The Shadowy World of CIA Assassins: A Deeper Look
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By Daniel Robinson*

The term “agent” often confuses when discussing intelligence operations. In the lexicon of the CIA and other intelligence agencies, agents are not CIA employees but rather human intelligence (HUMINT) assets. These individuals are recruited by intelligence officers due to their access to valuable information or their influential positions. Therefore, when people inquire about CIA agents being trained as assassins, they are often referring to CIA operatives or officers.

Yes, the CIA does train certain employees in assassination techniques, but this represents only a small fraction of the agency’s personnel. The specific unit responsible for such training is the Special Activities Division (SAD), particularly within its Special Operations Group (SOG). The SAD/SOG is the paramilitary branch of the CIA, tasked with carrying out covert and clandestine operations, which include assassination, rendition, and enhanced interrogation techniques.

The SAD is divided into two main branches:

  1. Special Operations Group (SOG): This is the unit responsible for paramilitary operations, including targeted killings and sabotage. Operatives in this group are typically recruited from elite military units such as Delta Force (SFOD-D) and SEAL Team Six (DEVGRU). These recruits already possess extensive training in special operations and direct action missions, including assassination. The CIA supplements their military training with specific tradecraft skills needed for covert operations.
  2. Political Action Group (PAG): This branch handles covert political operations, such as bribery, blackmail, and influencing foreign governments. While not directly involved in physical combat or assassination, PAG operatives perform high-risk covert activities to further U.S. foreign policy objectives.

The SAD/SOG operatives undergo rigorous training in a variety of skills beyond their military backgrounds. This includes:

  • Tradecraft: Learning espionage techniques essential for conducting covert operations in diverse environments. This could involve surveillance, counter-surveillance, and clandestine communication methods.
  • Urban Warfare and Covert Tactics: Adapting military skills to urban settings where high-profile assassinations might occur. This includes discreet methods of elimination such as using poison, specialized weapons, and improvised tactics to avoid detection.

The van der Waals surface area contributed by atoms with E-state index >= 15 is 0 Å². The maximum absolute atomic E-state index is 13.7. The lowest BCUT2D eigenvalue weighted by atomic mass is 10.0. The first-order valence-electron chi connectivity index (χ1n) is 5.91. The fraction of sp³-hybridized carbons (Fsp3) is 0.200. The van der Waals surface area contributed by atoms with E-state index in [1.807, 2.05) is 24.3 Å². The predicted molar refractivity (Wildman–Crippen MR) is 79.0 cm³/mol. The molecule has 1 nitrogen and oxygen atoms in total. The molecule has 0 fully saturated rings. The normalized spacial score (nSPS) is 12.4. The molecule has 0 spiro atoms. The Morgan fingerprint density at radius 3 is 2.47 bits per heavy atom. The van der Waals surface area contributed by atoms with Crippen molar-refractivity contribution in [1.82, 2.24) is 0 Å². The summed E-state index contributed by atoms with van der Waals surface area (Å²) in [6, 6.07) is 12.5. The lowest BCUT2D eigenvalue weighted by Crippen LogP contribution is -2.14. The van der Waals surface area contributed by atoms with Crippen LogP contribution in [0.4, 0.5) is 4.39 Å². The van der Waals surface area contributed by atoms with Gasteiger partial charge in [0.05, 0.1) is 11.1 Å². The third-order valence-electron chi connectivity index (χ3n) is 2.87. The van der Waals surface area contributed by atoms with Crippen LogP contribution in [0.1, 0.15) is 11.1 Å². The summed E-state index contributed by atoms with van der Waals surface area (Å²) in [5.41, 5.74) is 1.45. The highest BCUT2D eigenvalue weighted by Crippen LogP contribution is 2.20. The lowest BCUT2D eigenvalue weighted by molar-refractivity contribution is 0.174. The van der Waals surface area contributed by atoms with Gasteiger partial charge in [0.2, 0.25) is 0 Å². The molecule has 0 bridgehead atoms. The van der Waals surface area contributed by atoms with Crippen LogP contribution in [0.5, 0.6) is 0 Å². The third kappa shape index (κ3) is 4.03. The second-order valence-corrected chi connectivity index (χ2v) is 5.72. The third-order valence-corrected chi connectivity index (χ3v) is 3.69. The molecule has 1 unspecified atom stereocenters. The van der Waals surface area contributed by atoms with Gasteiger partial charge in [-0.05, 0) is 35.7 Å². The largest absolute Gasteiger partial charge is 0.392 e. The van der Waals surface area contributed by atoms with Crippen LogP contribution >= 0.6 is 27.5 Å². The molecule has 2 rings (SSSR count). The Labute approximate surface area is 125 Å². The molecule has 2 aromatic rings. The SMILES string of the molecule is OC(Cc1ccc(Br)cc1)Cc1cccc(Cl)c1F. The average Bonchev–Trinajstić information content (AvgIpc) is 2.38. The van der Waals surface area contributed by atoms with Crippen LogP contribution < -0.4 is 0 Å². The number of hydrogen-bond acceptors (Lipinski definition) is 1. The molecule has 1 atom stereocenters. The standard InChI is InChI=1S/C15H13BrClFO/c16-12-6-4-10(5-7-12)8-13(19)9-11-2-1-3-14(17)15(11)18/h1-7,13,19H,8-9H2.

• Cultural and Linguistic Training: Understanding local customs, languages, and behaviors to blend in and operate unnoticed in foreign environments.

Historically, the concept of political assassination has been a contentious issue for the CIA. During the Cold War, various high-profile cases of alleged CIA involvement in assassinations or attempts thereof (such as the efforts to kill Fidel Castro) brought significant scrutiny and led to legislative restrictions. The Church Committee in the 1970s conducted extensive investigations into these activities, resulting in Executive Order 12333, which explicitly banned political assassinations.

Despite these restrictions, the post-9/11 era has seen a resurgence in targeted killings, particularly under the authorization of the President and with congressional oversight. Drone strikes against terrorist leaders and other high-value targets are modern examples of such operations.

Today, the SAD/SOG continues to play a crucial role in counterterrorism and covert operations. While not all operatives are assassins, those who are trained for such missions possess a unique blend of military prowess and espionage expertise, making them highly effective in their roles. The ongoing war on terror has kept these operatives in high demand, with their actions often shrouded in secrecy and controversy.

In conclusion, while the CIA does train a small segment of its personnel in assassination techniques, this training is part of a broader mission to protect national security through a variety of covert operations. The operatives within SAD/SOG represent a highly specialized force, drawing from the best of military and intelligence backgrounds to execute missions that are critical to U.S. interests but often hidden from public view.

*Daniel Robinson, a highly esteemed collaborator at Smartencyclopedia, specializes in the critical domains of national security, government affairs, country intelligence, military strategy, and intelligence operations. With an unwavering commitment to these fields, Daniel is a crucial asset to our platform.

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